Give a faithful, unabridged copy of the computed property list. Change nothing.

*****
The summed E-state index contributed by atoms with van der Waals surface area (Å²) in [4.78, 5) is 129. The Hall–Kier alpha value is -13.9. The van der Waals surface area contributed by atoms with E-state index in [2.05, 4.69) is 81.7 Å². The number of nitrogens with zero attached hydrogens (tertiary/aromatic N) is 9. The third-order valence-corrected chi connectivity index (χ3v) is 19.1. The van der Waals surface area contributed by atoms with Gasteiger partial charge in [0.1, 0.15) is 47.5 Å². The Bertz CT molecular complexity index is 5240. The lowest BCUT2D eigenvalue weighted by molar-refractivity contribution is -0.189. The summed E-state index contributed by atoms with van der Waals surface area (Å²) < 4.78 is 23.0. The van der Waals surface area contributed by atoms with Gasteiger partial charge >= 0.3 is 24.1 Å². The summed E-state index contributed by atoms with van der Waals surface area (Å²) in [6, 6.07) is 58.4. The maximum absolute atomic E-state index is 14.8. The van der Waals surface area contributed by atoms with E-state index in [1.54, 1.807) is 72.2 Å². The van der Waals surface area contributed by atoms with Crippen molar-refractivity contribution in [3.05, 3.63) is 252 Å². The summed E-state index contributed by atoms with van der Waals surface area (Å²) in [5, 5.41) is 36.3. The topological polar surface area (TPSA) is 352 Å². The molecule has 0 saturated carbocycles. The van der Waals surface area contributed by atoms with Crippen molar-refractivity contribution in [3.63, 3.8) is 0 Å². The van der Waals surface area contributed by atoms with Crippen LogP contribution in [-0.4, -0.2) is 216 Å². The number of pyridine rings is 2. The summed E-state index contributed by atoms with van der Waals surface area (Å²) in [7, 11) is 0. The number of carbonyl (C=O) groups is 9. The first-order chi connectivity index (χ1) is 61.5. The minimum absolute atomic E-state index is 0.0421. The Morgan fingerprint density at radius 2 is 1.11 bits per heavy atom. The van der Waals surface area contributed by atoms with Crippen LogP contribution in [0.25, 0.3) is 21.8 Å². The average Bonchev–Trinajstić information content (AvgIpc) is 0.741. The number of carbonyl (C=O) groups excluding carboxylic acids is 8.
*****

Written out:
The summed E-state index contributed by atoms with van der Waals surface area (Å²) in [4.78, 5) is 129. The Hall–Kier alpha value is -13.9. The van der Waals surface area contributed by atoms with E-state index in [2.05, 4.69) is 81.7 Å². The number of nitrogens with zero attached hydrogens (tertiary/aromatic N) is 9. The third-order valence-corrected chi connectivity index (χ3v) is 19.1. The van der Waals surface area contributed by atoms with Gasteiger partial charge in [0.1, 0.15) is 47.5 Å². The Bertz CT molecular complexity index is 5240. The lowest BCUT2D eigenvalue weighted by molar-refractivity contribution is -0.189. The summed E-state index contributed by atoms with van der Waals surface area (Å²) < 4.78 is 23.0. The van der Waals surface area contributed by atoms with Gasteiger partial charge >= 0.3 is 24.1 Å². The summed E-state index contributed by atoms with van der Waals surface area (Å²) in [6, 6.07) is 58.4. The maximum absolute atomic E-state index is 14.8. The van der Waals surface area contributed by atoms with E-state index in [1.54, 1.807) is 72.2 Å². The van der Waals surface area contributed by atoms with Crippen molar-refractivity contribution in [3.05, 3.63) is 252 Å². The summed E-state index contributed by atoms with van der Waals surface area (Å²) in [5, 5.41) is 36.3. The topological polar surface area (TPSA) is 352 Å². The molecule has 0 saturated carbocycles. The van der Waals surface area contributed by atoms with Crippen molar-refractivity contribution in [3.63, 3.8) is 0 Å². The van der Waals surface area contributed by atoms with Crippen LogP contribution in [-0.4, -0.2) is 216 Å². The number of pyridine rings is 2. The summed E-state index contributed by atoms with van der Waals surface area (Å²) in [7, 11) is 0. The number of carbonyl (C=O) groups is 9. The first-order chi connectivity index (χ1) is 61.5. The minimum absolute atomic E-state index is 0.0421. The Morgan fingerprint density at radius 2 is 1.11 bits per heavy atom. The van der Waals surface area contributed by atoms with Crippen LogP contribution in [0.25, 0.3) is 21.8 Å². The average Bonchev–Trinajstić information content (AvgIpc) is 0.741. The number of carbonyl (C=O) groups excluding carboxylic acids is 8.